WILLA v16 - Acceptance Speech for the Rewey Belle Inglis Award, November 2008

Volume 16

Acceptance Speech for the Rewey Belle Inglis Award,
November 2008

Nancy McCracken

Thank you to my sisters in WILLA and to all those good women and men in our profession who have made my work in English Education possible for nearly forty years. In accepting the Rewey Belle Inglis Award, I want to share a brief story with you.

Twenty-four years ago, while browsing a used bookstore and avoiding writing my dissertation, I happened upon a battered copy of a book by the late Tillie Olsen. In this wonderful little book, entitled Silences , Olsen explores why it is so hard to break into written voice, and why, even having done so successfully once, so few authors venture into print a second time. As a member of the early feminist wave that claimed we could "do it all" without breaking a sweat (or - worse - breaking into tears), I was caught off guard when I found myself, that summer, a published author, a wife and mom, and a pioneering, untenured college Writing Center Director, unable to face the daily writing task I'd earlier set for myself with genuine relish. Tillie Olsen's was the first voice I heard telling me that in struggling with my own silences I was in very good company - that there were even stronger forces at work in the world than Virginia Woolf's "angel of the house," forces that could, and often did, silence women writers like me.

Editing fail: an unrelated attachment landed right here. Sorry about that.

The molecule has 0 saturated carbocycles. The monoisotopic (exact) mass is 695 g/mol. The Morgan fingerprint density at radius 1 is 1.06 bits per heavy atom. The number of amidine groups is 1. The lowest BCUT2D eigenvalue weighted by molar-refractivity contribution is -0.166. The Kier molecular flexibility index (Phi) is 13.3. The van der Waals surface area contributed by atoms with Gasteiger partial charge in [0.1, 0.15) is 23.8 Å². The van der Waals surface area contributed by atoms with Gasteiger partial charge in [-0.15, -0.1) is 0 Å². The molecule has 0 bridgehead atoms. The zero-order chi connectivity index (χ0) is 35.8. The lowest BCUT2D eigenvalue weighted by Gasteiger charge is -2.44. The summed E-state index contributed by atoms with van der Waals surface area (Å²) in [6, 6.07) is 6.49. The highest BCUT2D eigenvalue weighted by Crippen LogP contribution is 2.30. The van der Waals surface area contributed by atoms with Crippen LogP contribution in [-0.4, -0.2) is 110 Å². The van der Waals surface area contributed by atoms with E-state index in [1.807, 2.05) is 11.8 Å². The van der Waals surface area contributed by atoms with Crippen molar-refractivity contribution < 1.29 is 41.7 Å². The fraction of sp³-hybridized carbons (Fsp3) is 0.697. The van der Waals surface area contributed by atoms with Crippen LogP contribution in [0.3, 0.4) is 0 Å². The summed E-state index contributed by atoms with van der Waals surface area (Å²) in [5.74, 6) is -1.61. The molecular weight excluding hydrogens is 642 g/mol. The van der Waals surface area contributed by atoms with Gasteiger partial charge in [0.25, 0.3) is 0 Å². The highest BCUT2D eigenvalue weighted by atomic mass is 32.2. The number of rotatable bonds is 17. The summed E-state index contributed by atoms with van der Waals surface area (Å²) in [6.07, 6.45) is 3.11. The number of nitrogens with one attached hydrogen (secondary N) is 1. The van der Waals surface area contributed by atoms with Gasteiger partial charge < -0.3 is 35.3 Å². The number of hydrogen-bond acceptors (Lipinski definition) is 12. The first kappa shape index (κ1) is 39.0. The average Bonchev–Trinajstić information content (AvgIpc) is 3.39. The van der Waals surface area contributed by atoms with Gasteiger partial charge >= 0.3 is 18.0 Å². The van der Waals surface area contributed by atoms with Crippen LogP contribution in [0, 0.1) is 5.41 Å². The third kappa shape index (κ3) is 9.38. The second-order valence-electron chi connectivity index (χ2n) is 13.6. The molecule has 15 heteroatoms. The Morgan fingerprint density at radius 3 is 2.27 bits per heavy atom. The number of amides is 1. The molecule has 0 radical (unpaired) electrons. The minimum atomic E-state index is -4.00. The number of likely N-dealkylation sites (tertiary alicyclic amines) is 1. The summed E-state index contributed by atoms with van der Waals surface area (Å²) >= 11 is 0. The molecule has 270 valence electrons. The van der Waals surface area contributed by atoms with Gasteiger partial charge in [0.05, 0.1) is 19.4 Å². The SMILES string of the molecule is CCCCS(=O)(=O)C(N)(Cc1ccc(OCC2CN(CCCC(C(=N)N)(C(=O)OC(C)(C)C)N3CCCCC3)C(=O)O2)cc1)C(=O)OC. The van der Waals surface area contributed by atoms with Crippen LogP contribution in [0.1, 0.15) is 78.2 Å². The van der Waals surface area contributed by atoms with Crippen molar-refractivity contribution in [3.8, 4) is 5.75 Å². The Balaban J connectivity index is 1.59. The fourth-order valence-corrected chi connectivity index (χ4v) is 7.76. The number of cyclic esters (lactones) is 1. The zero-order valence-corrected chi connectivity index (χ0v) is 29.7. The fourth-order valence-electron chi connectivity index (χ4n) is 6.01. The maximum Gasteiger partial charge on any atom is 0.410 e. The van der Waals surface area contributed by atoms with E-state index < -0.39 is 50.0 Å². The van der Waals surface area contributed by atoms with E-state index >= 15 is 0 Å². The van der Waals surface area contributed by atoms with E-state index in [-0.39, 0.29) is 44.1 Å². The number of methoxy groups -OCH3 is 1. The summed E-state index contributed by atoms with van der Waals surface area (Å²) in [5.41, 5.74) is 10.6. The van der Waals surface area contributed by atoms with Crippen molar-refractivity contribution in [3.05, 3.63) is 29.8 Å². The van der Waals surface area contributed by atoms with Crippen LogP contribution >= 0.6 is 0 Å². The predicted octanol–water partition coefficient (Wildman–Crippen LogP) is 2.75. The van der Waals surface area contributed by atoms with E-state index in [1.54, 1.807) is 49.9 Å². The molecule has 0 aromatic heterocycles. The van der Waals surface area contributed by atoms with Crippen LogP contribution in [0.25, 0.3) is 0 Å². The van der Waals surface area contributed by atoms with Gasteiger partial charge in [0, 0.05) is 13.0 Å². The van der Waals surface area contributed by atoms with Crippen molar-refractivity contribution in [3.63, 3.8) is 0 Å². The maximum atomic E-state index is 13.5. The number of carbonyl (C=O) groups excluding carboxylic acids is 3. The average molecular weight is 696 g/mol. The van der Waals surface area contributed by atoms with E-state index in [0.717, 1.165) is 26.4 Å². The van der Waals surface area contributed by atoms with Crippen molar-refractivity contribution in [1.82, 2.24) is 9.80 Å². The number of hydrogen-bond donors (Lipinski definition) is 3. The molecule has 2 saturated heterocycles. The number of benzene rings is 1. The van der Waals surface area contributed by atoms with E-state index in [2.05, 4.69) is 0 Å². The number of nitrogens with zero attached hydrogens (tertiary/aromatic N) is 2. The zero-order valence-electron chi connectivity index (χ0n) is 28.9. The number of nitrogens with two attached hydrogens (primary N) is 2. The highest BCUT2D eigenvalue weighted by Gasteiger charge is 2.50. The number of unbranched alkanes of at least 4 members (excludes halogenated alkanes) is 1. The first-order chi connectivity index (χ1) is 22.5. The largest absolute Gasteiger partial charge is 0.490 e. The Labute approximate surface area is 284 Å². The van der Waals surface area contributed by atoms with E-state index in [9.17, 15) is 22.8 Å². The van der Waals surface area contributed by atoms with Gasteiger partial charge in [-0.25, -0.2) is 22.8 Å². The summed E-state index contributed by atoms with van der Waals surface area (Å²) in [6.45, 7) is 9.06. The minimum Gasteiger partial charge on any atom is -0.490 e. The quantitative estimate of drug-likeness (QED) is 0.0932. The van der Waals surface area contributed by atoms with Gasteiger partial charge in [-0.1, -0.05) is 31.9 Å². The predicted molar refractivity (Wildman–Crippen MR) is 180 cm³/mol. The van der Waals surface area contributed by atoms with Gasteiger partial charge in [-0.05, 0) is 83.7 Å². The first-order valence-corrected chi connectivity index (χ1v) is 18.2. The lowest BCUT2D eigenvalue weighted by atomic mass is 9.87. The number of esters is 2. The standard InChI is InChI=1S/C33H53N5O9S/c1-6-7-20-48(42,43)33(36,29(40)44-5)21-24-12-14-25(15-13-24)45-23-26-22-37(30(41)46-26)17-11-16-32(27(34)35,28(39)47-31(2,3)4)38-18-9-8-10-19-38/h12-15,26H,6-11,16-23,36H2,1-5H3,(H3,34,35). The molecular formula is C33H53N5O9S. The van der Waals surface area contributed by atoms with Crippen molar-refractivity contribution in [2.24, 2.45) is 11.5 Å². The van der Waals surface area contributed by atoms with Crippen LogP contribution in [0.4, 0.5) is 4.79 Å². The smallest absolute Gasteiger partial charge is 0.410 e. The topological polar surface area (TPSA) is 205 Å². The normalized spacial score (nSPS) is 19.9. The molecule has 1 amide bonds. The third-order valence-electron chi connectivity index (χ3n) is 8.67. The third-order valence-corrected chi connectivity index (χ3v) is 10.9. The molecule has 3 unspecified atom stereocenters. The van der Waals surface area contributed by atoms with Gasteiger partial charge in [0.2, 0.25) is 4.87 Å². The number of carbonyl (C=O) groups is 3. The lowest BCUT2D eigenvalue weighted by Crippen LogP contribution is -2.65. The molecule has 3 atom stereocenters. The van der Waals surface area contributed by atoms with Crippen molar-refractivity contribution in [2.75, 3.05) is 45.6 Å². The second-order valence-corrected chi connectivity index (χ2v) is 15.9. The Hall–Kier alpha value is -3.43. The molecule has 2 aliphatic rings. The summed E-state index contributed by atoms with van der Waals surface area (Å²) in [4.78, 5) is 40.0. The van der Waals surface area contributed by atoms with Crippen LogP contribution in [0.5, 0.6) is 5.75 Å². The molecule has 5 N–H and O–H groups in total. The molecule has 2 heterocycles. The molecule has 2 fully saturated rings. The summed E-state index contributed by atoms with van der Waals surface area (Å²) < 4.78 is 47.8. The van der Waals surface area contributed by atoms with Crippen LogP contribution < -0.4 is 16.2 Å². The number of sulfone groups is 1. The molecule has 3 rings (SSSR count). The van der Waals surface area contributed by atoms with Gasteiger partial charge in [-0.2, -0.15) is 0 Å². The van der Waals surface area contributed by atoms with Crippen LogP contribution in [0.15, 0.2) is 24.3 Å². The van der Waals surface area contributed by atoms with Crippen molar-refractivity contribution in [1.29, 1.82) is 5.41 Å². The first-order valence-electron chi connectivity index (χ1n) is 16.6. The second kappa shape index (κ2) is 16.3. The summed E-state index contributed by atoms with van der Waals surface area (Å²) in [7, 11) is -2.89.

Years later, my dissertation long since finished, and a treasured line of successful English Education advisees graduated, I finally had a chance to meet Tillie Olsen in person. When my turn came in the line after her talk, I put out my hand to her and said, "Thank you, Tillie. You saved my life." She drew me in close to her and answered me with the kindest of eyes, "Well, that's what we do, isn't it. We save each other's lives."

I believe this is the true mission that guides our work as English Educators, and today I am confident that my brilliant, passionate younger colleagues will continue to tend that mission fiercely. This will mean speaking up at awkward times - that's what it has often meant for me. It will mean, for example, objecting when educational leaders at home here in NCTE, as in the most recent issue of the Council Chronicle (November 2006), proclaim along with The Alliance for Excellent Education (AEE, 2002) that our chief mission as educators is fostering "prosperity in the global economy," and that thus our chief reform in Middle Schools should be greater focus on "College Prep." When the lives of young girls and boys are as at risk from poverty, prejudice, crime, and indifference, even death by murder or suicide, as at any time in our history, we remember out loud and in print that what we are doing first in our work among teachers and school children (before raising test scores and economic prosperity) is saving lives: the lives of our children, and of one another, through our networks of care and shared work such as that exemplified by NCTE, CEE, and the Women in Literacy and Life Assembly. [end page 46]